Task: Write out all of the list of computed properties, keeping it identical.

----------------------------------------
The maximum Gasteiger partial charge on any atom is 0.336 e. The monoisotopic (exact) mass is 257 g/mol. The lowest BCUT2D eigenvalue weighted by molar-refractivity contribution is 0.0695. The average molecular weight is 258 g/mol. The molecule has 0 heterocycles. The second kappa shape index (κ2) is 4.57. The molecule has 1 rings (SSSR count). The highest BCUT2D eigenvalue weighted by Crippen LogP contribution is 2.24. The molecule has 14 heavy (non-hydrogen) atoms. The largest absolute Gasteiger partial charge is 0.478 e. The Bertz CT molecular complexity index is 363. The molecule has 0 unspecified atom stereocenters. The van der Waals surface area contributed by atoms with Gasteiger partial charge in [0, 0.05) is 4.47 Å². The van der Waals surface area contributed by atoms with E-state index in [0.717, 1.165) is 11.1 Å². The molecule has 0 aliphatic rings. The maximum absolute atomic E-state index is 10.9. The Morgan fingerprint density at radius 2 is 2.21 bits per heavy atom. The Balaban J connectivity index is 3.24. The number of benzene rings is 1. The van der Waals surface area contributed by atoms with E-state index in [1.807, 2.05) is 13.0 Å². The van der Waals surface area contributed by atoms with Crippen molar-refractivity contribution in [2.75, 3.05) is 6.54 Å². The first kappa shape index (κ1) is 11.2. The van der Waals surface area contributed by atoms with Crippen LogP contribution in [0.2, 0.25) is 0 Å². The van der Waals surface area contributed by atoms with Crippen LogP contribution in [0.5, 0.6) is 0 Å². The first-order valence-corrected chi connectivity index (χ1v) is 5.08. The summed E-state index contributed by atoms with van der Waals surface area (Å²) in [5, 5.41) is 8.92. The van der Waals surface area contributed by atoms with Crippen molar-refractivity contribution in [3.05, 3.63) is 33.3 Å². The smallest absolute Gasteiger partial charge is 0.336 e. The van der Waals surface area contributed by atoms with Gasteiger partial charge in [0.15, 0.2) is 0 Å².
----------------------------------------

The maximum Gasteiger partial charge on any atom is 0.336 e. The monoisotopic (exact) mass is 257 g/mol. The lowest BCUT2D eigenvalue weighted by molar-refractivity contribution is 0.0695. The average molecular weight is 258 g/mol. The molecule has 0 heterocycles. The second kappa shape index (κ2) is 4.57. The molecule has 1 rings (SSSR count). The highest BCUT2D eigenvalue weighted by Crippen LogP contribution is 2.24. The molecule has 14 heavy (non-hydrogen) atoms. The largest absolute Gasteiger partial charge is 0.478 e. The Bertz CT molecular complexity index is 363. The molecule has 0 unspecified atom stereocenters. The van der Waals surface area contributed by atoms with Gasteiger partial charge in [0, 0.05) is 4.47 Å². The van der Waals surface area contributed by atoms with E-state index in [0.717, 1.165) is 11.1 Å². The molecule has 0 aliphatic rings. The maximum absolute atomic E-state index is 10.9. The Morgan fingerprint density at radius 2 is 2.21 bits per heavy atom. The Balaban J connectivity index is 3.24. The number of benzene rings is 1. The van der Waals surface area contributed by atoms with E-state index in [1.807, 2.05) is 13.0 Å². The van der Waals surface area contributed by atoms with Crippen molar-refractivity contribution in [2.75, 3.05) is 6.54 Å². The first kappa shape index (κ1) is 11.2. The van der Waals surface area contributed by atoms with Crippen LogP contribution in [0.2, 0.25) is 0 Å². The van der Waals surface area contributed by atoms with Crippen LogP contribution in [0.5, 0.6) is 0 Å². The first-order valence-corrected chi connectivity index (χ1v) is 5.08. The summed E-state index contributed by atoms with van der Waals surface area (Å²) in [5, 5.41) is 8.92. The van der Waals surface area contributed by atoms with Crippen molar-refractivity contribution in [3.05, 3.63) is 33.3 Å². The smallest absolute Gasteiger partial charge is 0.336 e. The van der Waals surface area contributed by atoms with Gasteiger partial charge in [0.15, 0.2) is 0 Å².